Editors' pick: Originally published Aug. 4.
Americans continue to do a lousy job on retirement savings.
The issue has shifted from "how bad is it?" to "how long will it take for workers to race to the bottom, retirement savings-wise?"
Once again, the latest data is damaging and depressing. According to the Indexed Annuity Leadership Council, 54% of U.S. Millennials have less than $5,000 saved for retirement, and 37% have zero saved for retirement.
Ironically, the same study shows Americans of all ages are afraid of either running out of money or not being able to live comfortably after they stop working.
"As Americans live longer, it's no surprise that the number one retirement fear is that their savings will run out, leaving them broke in their final years," says Jim Poolman, IALC's executive director.
But it's the alarmingly low retirement savings figures from the under-35 demographic that really stands out. Right now, professional Americans between the ages of 22 and 35 aren't just stumbling out of the starting blocks on retirement savings; they can't even find the stumbling blocks.
Many Millennials blame high student loan debt as the main culprit.
"When I went to college my tuition was raised more than 300% while I was there (from 2008-2012), and it cost nearly three times more than my brother's education five years before me," says Luke Lapalla, director of communications at SCOTTeVEST, in Ketchum, Idaho. "Now, having $500 every month to repay in student loans doesn't leave too much wiggle room for retirement."
"Frankly, the issue really pisses me off," Lapalla adds.
Other younger Americans say the reason they have no retirement savings is to buck the corporate trend, and its cycle of layoffs and blocked management paths, and go it alone as entrepreneurs.
"I'm 29, and the reason I have no money saved is because I went into business for myself," says Jason Angelini, founder of American Bench Craft, in Reading, Mass. "I started up my own company two years ago and rather than seek outside venture capital money, I used all of my savings and managed to bootstrap the business, which has just this past year become profitable."
Angelini expects his retirement prospects to improve now that the business is up and running. "We actually just met with a financial planner who set up retirement accounts for all of us, but I just started contributing a few months ago," he says. "I anticipate having more than $5,000 saved by the end of this year."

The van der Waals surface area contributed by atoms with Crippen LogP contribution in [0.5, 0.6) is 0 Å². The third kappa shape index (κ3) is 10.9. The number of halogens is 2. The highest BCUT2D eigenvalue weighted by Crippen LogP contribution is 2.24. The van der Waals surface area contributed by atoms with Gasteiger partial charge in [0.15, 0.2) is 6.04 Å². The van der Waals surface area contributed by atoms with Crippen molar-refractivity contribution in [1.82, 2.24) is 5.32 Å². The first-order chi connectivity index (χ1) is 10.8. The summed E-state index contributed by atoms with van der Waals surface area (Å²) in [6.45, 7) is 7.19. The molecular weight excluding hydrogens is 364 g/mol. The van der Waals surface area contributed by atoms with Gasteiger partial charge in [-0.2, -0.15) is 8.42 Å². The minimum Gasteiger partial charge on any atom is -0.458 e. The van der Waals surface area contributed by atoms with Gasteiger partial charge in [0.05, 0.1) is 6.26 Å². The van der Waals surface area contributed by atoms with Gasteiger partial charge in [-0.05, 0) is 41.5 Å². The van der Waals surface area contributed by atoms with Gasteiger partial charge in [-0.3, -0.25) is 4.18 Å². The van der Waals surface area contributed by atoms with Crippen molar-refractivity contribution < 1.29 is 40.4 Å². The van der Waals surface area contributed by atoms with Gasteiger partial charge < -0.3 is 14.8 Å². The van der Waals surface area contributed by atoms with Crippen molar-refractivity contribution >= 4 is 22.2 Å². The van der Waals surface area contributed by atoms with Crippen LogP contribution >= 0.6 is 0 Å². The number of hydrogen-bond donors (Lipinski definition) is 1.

"Basically, my company's success is my retirement plan," he adds. "Sure, it's a bit more risky, but the payoff has the potential to be far greater, with no ceiling whatsoever."
A lack of education on money matters inevitably pops up in discussions about American workers and lax retirement savings, but for younger savers, the issue especially resonates."
"As a Millennial and personal finance blogger myself, it comes down to two things - we were never really taught how to handle money matters, and the mere fact we get excited about earning money once we start working, makes us feel entitled to spend it," says Ruby Escalona, a lifestyle and travel writer. "Plus, we can't afford the current lifestyle, but we are in denial about it, leading us to put more on our credit cards than on our retirement account."
Another problem for Escalona and her peers - younger career professionals think they'll always have time on their side.
"We can push aside the thoughts of saving and retiring because it is 40-plus years away, which we think is an eternity," she says. "In reality, if we were taught personal finance early on, we would be more appreciative of the power of compounding interest."
Still others say that, while millennials aren't lazy and they do try to keep a budget and stay out of debt, and they should get credit for that.
"Data show 67% of millennials follow a budget, compared to 36% of people 35-plus," notes Amy Dunn, a communications specialist at Simple Finance in Portland, Ore. "So I don't think we're lazy - we just need the right tools."
It's likely that younger Americans aren't lazy, financially, and that they do need support and tools from family, their companies, and Uncle Sam, to better their retirement prospects.
Above all that, many Millennials feel they've been dealt a bad hand, especially with staggering student loans and a lousy employment market amid the Great Recession - things their parents didn't have to deal with.
That may be so. But for now, at least, any game-changing help isn't on the way, and it's up to younger workers to get up off the floor, and start saving money - a quest, no doubt, that's much easier said than done.